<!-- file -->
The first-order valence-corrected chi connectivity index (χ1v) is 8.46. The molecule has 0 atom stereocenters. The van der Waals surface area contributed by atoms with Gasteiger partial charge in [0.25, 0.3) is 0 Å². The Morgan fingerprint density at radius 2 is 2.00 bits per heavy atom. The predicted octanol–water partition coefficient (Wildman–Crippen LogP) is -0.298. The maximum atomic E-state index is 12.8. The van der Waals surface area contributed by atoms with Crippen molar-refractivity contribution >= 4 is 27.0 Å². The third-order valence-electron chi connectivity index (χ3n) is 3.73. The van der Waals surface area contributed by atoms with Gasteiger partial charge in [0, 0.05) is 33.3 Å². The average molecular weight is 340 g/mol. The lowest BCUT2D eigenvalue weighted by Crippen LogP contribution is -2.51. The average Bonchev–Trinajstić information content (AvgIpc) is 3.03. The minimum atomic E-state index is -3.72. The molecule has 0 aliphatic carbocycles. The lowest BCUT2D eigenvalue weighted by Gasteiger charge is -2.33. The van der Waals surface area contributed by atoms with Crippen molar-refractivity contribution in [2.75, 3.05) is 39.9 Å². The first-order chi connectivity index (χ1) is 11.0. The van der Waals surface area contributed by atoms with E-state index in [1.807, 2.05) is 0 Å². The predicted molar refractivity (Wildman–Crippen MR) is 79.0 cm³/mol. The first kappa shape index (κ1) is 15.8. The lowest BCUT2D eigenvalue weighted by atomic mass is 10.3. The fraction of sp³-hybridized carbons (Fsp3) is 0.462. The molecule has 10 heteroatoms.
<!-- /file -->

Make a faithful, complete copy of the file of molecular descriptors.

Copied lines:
The first-order valence-corrected chi connectivity index (χ1v) is 8.46. The molecule has 0 atom stereocenters. The van der Waals surface area contributed by atoms with Gasteiger partial charge in [0.25, 0.3) is 0 Å². The Morgan fingerprint density at radius 2 is 2.00 bits per heavy atom. The predicted octanol–water partition coefficient (Wildman–Crippen LogP) is -0.298. The maximum atomic E-state index is 12.8. The van der Waals surface area contributed by atoms with Crippen molar-refractivity contribution >= 4 is 27.0 Å². The third-order valence-electron chi connectivity index (χ3n) is 3.73. The van der Waals surface area contributed by atoms with Gasteiger partial charge in [0, 0.05) is 33.3 Å². The average molecular weight is 340 g/mol. The lowest BCUT2D eigenvalue weighted by Crippen LogP contribution is -2.51. The average Bonchev–Trinajstić information content (AvgIpc) is 3.03. The minimum atomic E-state index is -3.72. The molecule has 0 aliphatic carbocycles. The lowest BCUT2D eigenvalue weighted by Gasteiger charge is -2.33. The van der Waals surface area contributed by atoms with Crippen molar-refractivity contribution in [2.75, 3.05) is 39.9 Å². The first-order chi connectivity index (χ1) is 11.0. The van der Waals surface area contributed by atoms with E-state index in [1.807, 2.05) is 0 Å². The predicted molar refractivity (Wildman–Crippen MR) is 79.0 cm³/mol. The first kappa shape index (κ1) is 15.8. The lowest BCUT2D eigenvalue weighted by atomic mass is 10.3. The fraction of sp³-hybridized carbons (Fsp3) is 0.462. The molecule has 10 heteroatoms.